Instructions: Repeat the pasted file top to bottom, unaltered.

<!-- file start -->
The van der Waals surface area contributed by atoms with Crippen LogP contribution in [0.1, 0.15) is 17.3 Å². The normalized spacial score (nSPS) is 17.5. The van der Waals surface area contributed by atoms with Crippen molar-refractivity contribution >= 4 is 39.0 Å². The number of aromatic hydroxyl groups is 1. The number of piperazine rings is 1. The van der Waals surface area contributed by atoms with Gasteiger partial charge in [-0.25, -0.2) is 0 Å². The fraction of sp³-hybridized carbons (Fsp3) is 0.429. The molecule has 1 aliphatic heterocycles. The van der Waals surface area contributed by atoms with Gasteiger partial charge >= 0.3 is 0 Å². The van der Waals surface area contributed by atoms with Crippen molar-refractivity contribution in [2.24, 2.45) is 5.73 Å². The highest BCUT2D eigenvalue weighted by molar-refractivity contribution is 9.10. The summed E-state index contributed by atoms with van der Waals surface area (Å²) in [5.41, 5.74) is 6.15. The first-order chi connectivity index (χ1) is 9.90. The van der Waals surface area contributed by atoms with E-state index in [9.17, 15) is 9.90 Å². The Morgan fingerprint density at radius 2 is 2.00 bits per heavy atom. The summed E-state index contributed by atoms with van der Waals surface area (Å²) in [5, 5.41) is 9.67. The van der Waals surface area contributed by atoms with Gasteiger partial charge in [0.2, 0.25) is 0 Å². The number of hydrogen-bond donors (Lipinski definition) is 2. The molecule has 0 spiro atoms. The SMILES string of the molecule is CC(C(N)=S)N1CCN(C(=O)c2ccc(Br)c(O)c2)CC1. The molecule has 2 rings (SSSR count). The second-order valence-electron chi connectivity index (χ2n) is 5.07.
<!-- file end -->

The van der Waals surface area contributed by atoms with Crippen LogP contribution in [0.1, 0.15) is 17.3 Å². The normalized spacial score (nSPS) is 17.5. The van der Waals surface area contributed by atoms with Crippen molar-refractivity contribution >= 4 is 39.0 Å². The number of aromatic hydroxyl groups is 1. The number of piperazine rings is 1. The van der Waals surface area contributed by atoms with Gasteiger partial charge in [-0.25, -0.2) is 0 Å². The fraction of sp³-hybridized carbons (Fsp3) is 0.429. The molecule has 1 aliphatic heterocycles. The van der Waals surface area contributed by atoms with Gasteiger partial charge >= 0.3 is 0 Å². The van der Waals surface area contributed by atoms with Crippen molar-refractivity contribution in [2.24, 2.45) is 5.73 Å². The highest BCUT2D eigenvalue weighted by molar-refractivity contribution is 9.10. The summed E-state index contributed by atoms with van der Waals surface area (Å²) in [5.41, 5.74) is 6.15. The first-order chi connectivity index (χ1) is 9.90. The van der Waals surface area contributed by atoms with E-state index in [9.17, 15) is 9.90 Å². The Morgan fingerprint density at radius 2 is 2.00 bits per heavy atom. The summed E-state index contributed by atoms with van der Waals surface area (Å²) in [5, 5.41) is 9.67. The van der Waals surface area contributed by atoms with Gasteiger partial charge in [0.2, 0.25) is 0 Å². The number of hydrogen-bond donors (Lipinski definition) is 2. The molecule has 0 spiro atoms. The SMILES string of the molecule is CC(C(N)=S)N1CCN(C(=O)c2ccc(Br)c(O)c2)CC1. The molecule has 2 rings (SSSR count). The second-order valence-electron chi connectivity index (χ2n) is 5.07.